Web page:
Google Vs Paytm: How to make your battle the world’s battle

This Week in Disruptive Tech | September 23, 2020: A roundup of news and perspectives on how technology is shaping the future, here in India and across the world

N S Ramnath

[Image by Ryan McGuire from Pixabay]

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How to make your battle the world’s battle

What’s the news: Last week, Google removed Paytm, a payments app with 39 million daily active users, from its play store for having a cashback feature linked to fantasy sports, which is against the rules of the play store. A few hours later, Paytm removed the contentious feature and it was back in the store. That's the news. But, you wouldn't believe that was all to it if you were following the breathless coverage in the media.

Why you should care:

  • Paytm founder Vijay Sekhar Sharma quickly turned it into an Us Vs Them narrative: As soon as the app was out of the store, Sharma, who has been under heat for Paytm’s Chinese funding, went on the offensive. He called up tech journalists to express his indignation. Some of that was visible in television interviews—here and here. He said Google was arm twisting Paytm, just as it arm twisted other Indian startups in the past. Soon, he gave the impression that he was speaking for all the startups. This is extremely against the atmanirbhar app ecosystem that we are building, he said. Some bought into this narrative in part because Google Pay competes with Paytm.  
  • This is not the first time Indian startups have attempted to shape an Us Vs Them narrative: In 2016/2017, the media was abuzz with concerns around ‘digital colonisation’, an emotive word in India with its colonial past. It was pushed, among others, by Ola Cabs’ co-founder Bhavish Aggarwal, even as Ola was facing increasing competition from Uber. (Aggarwal displayed the same lack of irony that Sharma does now, for Ola was also primarily funded by foreign capital.)
  • The world needs to fix Big Tech. But it’s a different battle. Big Tech—Apple, Google, Facebook, Microsoft, Alibaba, Baidu, Tencent, etc—have a whole range of well-documented problems. The US Congress recently pulled them for questioning. They are facing the heat. Public awareness about the issues is going up, in part because of reiterating “something you've heard many times, but with ominous background music.”. But, it cannot be fixed by someone who breaks a rule, and insists he hasn’t broken any rule; but by someone who breaks a rule to make the point that the rule was unfair. The recent episode doesn’t pass that test.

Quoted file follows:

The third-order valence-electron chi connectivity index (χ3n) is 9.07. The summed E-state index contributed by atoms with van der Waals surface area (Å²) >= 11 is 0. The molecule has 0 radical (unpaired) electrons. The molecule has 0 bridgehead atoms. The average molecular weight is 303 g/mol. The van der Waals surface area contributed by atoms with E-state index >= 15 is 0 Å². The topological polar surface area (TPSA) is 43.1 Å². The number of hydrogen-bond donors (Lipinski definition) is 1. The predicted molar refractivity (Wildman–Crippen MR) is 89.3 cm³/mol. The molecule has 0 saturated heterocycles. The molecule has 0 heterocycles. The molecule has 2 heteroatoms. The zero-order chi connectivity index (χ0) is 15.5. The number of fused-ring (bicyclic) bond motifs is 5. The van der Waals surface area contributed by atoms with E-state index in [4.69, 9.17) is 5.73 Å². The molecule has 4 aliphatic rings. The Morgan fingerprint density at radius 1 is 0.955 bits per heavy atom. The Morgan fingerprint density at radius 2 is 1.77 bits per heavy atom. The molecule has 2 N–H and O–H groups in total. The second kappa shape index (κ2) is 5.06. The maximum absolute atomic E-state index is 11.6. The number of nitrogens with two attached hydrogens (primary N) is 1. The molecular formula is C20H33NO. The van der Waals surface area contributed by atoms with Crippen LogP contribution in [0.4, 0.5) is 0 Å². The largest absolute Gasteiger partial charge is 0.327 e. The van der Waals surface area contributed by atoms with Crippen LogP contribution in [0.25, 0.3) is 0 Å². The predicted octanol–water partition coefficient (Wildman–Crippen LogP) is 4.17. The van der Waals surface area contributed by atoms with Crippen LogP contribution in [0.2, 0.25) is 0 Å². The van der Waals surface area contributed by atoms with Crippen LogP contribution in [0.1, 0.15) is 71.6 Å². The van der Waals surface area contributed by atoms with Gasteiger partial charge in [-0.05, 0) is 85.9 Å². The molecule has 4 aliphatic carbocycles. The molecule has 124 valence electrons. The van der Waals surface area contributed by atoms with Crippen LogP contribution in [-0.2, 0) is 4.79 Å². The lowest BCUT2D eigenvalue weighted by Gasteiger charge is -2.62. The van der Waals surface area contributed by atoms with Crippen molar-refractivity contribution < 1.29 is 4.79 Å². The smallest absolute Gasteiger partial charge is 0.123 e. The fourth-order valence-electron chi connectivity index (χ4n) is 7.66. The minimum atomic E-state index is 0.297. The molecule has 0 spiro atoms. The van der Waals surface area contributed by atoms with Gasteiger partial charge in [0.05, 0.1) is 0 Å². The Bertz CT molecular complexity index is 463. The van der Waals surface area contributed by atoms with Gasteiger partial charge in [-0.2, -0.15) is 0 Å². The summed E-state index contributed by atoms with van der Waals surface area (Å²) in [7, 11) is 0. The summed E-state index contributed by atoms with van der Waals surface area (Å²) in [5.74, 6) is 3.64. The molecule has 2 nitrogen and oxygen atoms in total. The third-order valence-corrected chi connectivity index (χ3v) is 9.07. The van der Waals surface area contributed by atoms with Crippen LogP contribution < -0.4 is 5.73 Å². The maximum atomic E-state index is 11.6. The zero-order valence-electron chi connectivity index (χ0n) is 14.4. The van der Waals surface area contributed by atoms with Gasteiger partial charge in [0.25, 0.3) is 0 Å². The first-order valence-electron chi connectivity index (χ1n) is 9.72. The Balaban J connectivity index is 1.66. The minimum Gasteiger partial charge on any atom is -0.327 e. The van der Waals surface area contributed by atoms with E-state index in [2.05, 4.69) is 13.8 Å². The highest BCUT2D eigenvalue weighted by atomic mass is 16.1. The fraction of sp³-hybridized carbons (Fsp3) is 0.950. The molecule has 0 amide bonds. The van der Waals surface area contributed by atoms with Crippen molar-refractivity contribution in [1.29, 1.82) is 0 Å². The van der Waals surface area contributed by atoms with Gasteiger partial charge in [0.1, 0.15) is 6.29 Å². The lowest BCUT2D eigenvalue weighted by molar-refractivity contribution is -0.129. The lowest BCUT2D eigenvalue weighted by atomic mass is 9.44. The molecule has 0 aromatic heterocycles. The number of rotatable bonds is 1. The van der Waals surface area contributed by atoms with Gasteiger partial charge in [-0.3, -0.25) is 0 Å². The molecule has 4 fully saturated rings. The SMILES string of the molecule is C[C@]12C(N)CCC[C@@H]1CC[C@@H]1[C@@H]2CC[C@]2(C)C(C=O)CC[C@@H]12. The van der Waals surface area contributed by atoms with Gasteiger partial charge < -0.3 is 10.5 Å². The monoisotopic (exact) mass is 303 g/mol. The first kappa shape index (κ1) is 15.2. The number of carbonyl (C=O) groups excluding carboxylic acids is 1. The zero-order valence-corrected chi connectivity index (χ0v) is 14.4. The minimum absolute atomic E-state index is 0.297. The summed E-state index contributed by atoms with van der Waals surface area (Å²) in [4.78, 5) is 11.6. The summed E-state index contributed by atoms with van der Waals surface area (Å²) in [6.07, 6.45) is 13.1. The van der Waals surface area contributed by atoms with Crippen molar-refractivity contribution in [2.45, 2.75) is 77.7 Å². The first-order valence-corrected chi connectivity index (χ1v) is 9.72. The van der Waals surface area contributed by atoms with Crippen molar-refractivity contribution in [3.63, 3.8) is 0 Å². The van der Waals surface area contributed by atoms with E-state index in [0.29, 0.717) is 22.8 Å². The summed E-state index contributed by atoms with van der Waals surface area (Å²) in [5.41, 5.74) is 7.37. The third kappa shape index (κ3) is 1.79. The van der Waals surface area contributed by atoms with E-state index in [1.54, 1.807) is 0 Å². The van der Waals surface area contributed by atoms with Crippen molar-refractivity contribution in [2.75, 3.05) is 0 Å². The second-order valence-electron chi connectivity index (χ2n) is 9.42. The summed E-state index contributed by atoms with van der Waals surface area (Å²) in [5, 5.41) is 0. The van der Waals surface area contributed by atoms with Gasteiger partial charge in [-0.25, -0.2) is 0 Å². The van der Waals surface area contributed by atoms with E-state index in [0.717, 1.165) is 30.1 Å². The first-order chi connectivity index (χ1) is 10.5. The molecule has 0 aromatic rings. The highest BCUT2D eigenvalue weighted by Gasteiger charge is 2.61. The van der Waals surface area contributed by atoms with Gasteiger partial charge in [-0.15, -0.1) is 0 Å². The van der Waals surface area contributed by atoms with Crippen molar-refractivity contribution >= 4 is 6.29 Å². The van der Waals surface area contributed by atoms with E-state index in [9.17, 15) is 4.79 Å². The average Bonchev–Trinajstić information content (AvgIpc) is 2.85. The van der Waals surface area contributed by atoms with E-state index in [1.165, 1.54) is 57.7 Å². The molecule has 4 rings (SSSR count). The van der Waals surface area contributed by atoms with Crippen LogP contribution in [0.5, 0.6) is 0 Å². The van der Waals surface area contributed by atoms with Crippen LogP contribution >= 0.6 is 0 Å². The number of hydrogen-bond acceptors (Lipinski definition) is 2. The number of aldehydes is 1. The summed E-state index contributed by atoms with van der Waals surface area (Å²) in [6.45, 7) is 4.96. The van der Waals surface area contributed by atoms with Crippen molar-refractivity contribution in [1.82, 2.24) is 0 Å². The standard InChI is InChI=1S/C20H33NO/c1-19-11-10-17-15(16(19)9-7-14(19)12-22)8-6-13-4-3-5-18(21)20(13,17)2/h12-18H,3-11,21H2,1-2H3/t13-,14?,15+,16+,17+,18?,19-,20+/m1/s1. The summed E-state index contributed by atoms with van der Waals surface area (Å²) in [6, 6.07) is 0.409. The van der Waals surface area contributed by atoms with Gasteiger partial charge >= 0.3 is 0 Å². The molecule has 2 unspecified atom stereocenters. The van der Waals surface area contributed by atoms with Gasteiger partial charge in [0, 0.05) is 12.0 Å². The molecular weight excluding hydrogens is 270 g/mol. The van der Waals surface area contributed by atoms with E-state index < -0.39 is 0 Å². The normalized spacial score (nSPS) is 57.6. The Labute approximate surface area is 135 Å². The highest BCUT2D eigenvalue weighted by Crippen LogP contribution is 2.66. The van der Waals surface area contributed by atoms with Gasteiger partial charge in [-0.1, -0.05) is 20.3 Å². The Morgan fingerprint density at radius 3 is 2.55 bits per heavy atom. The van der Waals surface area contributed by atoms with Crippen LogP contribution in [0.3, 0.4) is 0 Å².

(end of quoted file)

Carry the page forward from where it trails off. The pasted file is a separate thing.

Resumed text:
Dig Deeper:

  • Payments giant Paytm says Google’s Android monopoly is of grave concern to Indian startups - CNBC

How to fight misinformation

[Image by www_slon_pics from Pixabay]

What’s the news: YouTube, which adds 500 hours of video every minute on its platform, and has 2 billion monthly logged-in users, said it has gone back to using more people—rather than machines—to moderate content on its platform

Why you should care:

  • Solving misinformation is a big problem: It might be tempting to stop with the observation that machines aren’t quite there when it comes to judgement. In this case, for example, algorithms were overdoing it. They took down 11 million videos between April and June, two times more compared to when there was human intervention. There were over 320,000 appeals for restoration. YouTube agreed to restore half of them, while earlier, only a quarter passed the appeal. But, these numbers also show that the magnitude of the problem has grown significantly. That should not be surprising, because polarisation defines every single issue these days, and misinformation is a direct outcome of polarisation.
  • It can’t be solved by humans alone: Again, contrary to what YouTube’s decision might suggest, we can’t go for a ‘let’s use more humans’ strategy. Moderating content can take a huge toll. Consider this paragraph from an excellent story on content moderators from last year: “Li, who worked as a moderator for about a year, was one of several employees who said the workplace was rife with pitch-black humour. Employees would compete to send each other the most racist or offensive memes, he said, in an effort to lighten the mood… ‘We were doing something that was darkening our soul—or whatever you call it,’ he says. ‘What else do you do at that point? The one thing that makes us laugh is actually damaging us. I had to watch myself when I was joking around in public. I would accidentally say [offensive] things all the time—and then be like, Oh shit, I’m at the grocery store. I cannot be talking like this.’”